First Person Perspective

Cannabis and the Adolescent Brain: High Time for Mental Illness


A recently published study showed that from 2006 to 2014, the perception by teens that using cannabis has no risk increased from 5% to 12.8%. With 10 states having already legalized cannabis, the legalization and medicalization of cannabis has led the public to think of it as just another drug, like alcohol and tobacco.

Policy makers have focused on adults and the monetary gains that come from legalization; the effects on vulnerable teens have been an afterthought. Yet we know that cannabis affects brain development and increases the risk for mental health disorders.

The active chemical ingredient in cannabis, Tetrahydrocannabinol (THC), interferes with brain development, impacting the areas that help the brain work more efficiently. These brain areas selectively impacted by THC are the ones responsible for helping teenagers develop lifelong habits and routines. 

Some studies have estimated that chronic cannabis use during teenage years can lead to mild cognitive impairment later, which can translate to a drop in IQ points. While some children may only be impacted slightly, for others, this cognitive impairment can become the difference between passing and failing. And while this is the effect of chronic use, even short-term use causes memory impairment, which can impact school performance. Within my practice, I have seen an increase in the number of adolescents who struggle with cannabis use disorder, which affects their academics and personal life.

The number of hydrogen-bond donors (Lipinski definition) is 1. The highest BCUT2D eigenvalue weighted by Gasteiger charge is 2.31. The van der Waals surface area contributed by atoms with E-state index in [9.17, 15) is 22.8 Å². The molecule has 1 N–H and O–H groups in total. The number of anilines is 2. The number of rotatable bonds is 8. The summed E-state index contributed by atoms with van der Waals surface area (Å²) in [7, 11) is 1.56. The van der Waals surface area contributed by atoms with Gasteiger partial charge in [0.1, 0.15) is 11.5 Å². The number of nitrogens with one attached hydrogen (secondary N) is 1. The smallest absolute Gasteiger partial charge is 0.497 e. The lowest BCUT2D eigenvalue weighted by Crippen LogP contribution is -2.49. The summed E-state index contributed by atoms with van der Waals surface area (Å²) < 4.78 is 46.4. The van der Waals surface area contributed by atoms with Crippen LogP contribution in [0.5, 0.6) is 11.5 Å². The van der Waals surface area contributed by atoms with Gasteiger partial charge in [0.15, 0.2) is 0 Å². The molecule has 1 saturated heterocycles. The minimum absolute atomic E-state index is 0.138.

Potentially more problematic for teens is the increased risk for those who have a genetic predisposition to developing a mental health condition. What this ultimately means is that if your child inherits genes thought to be related to psychiatric illness, cannabis use can increase the likelihood that those genes will be expressed.

Cannabis also has a higher addiction potential for those who begin using it in adolescence, especially daily users. While 9% of adults who use cannabis become addicted, 17% of those who start in adolescence, including 25 to 50% of those who use it daily, will become addicted. The symptoms of cannabis addiction can include sleeplessness, irritability, paranoia, and aggression, which sometimes results in psychiatric hospitalization or needing substance abuse treatment.   

If you suspect your teen is using cannabis, Sheppard Pratt Health System is here to help. Learn about the comprehensive substance use and mental health services we offer throughout Maryland at

Dr. Villani is the medical director of the Berkley and Eleanor Mann Residential Treatment Program at Sheppard Pratt Health System.